Explaining Einstein’s Theory of Special Relativity

From a lecture series presented by The Great Courses

Einstein’s theory of special relativity clarified a lot of confusion circulating in the scientific community about the nature of light waves. This theory is still quite difficult to wrap your head around, though. We’ll use some mind-boggling, yet concrete, examples to illuminate this theory that forever changed our understanding of space and time.

Photograph of handwritten forumula for relativity surrounded by equations

Relativity: A Counterintuitive Concept

The word “relativity” is apt because, according to special relativity, certain quantities—like the distance between points space, and the durations of time between events—are different to different observers. Distances in space and lengths of time don’t have objectively correct values.

If the question is how far apart from one another are two points in space, then the correct answer depends on the frame of reference when the measurement is made.

And the same thing is true for measurements that involve lengths of time. Quantities such as these are indeed relative to one’s frame of reference. If you’re hearing about this for the first time, it almost certainly seems very strange, and very counterintuitive.

And it should. Relativity is very strange. And it is very counterintuitive.

This is a transcript from the video series What Einstein Got Wrong. Watch it now, on Wondrium.

Special relativity describes phenomena that are not at all like those that you regularly experience. Human beings are strongly hardwired to intuitively understand how objects move through space and time.

This is the case because, over millions of years, early humans and other hominids were more likely to survive and reproduce if they could do things like evade predators and find food. These are the kinds of things that one can do better if they have a solid working conception of both space and time.

As a result, natural selection gradually caused our ancestors to evolve useful instincts and intuition for both space and time. But none of our hunter-gatherer ancestors ever had much to gain by understanding how objects behave when they move at speeds close to the speed of light.

We have very poor intuition for this kind of phenomena because it wasn’t useful to our ancestors. In order for us to understand these strange and counterintuitive ideas, we can’t expect to rely on our instincts.

Instead, we have to train ourselves to think differently. It can be done, but it requires some work.

The Speed of Light in Action

Let’s consider an example. Imagine that I am holding a meter stick and that you are moving toward me along the direction that the meter stick is pointed. As you pass by me, you measure the distance from one end to the other of my meter stick. As long as you are moving at a speed that is much slower than the speed of light, you’ll measure this distance to be one meter, just as you would expect.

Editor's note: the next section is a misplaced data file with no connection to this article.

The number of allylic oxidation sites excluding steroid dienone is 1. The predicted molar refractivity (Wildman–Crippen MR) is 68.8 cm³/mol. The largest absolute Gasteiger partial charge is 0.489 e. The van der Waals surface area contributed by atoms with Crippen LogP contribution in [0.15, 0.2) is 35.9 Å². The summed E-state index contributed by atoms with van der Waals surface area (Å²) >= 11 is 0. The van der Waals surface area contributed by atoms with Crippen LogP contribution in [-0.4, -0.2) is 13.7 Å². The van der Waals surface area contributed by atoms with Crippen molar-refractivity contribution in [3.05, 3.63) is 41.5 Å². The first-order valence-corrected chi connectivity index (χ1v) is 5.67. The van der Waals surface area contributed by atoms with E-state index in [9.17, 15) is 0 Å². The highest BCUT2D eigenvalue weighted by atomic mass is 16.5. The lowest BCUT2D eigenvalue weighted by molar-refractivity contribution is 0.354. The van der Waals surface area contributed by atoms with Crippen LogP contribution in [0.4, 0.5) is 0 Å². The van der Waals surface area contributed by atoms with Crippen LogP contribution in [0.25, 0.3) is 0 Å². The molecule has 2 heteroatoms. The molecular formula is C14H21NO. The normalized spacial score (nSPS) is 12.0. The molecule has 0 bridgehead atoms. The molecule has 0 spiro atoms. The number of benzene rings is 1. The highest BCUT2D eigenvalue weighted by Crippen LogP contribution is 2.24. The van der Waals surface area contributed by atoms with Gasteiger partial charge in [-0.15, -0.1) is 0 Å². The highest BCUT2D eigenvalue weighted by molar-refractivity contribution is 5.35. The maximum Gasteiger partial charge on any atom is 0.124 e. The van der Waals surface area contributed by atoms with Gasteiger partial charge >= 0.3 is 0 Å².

But if instead, you zip by at a speed comparable to the speed of light, you’ll find that your measurement yields a different—and perhaps more surprising—result. For example, if you are moving at 60,000 miles per second—which is about a third of the speed of light—you’ll measure the length of the meter stick to be about 94 centimeters, or about 6 percent shorter than its length when measured at rest.

If you were moving at 90 percent of the speed of light, it shrinks even further, to about 44 centimeters. And at 99.9 percent of the speed of light, you’ll measure the meter stick to be just under 4.5 centimeters long.

In addition to space, surprising things also occur in connection to time in Einstein’s theory of special relativity. Picture a mechanical alarm clock. Now imagine that you set the alarm to go off in one hour. To anyone that is either stationary or that is moving far less than the speed of light relative to the clock, they will measure that an hour passes before the alarm goes off.

bronze vintage alarm clock isolated on white background
Surprising things occur in connection to time in Einstein’s theory of special relativity.

But to someone that is moving at a third of the speed of light, it will take about 1 hour and 4 minutes. At 90 percent of the speed of light, it takes 2 hours and 18 minutes. And at 99.9 percent of the speed of light, this length of time—which was only an hour in its rest frame—gets stretched to over 22 hours, almost a full day.

Learn more about Einstein’s general theory of relativity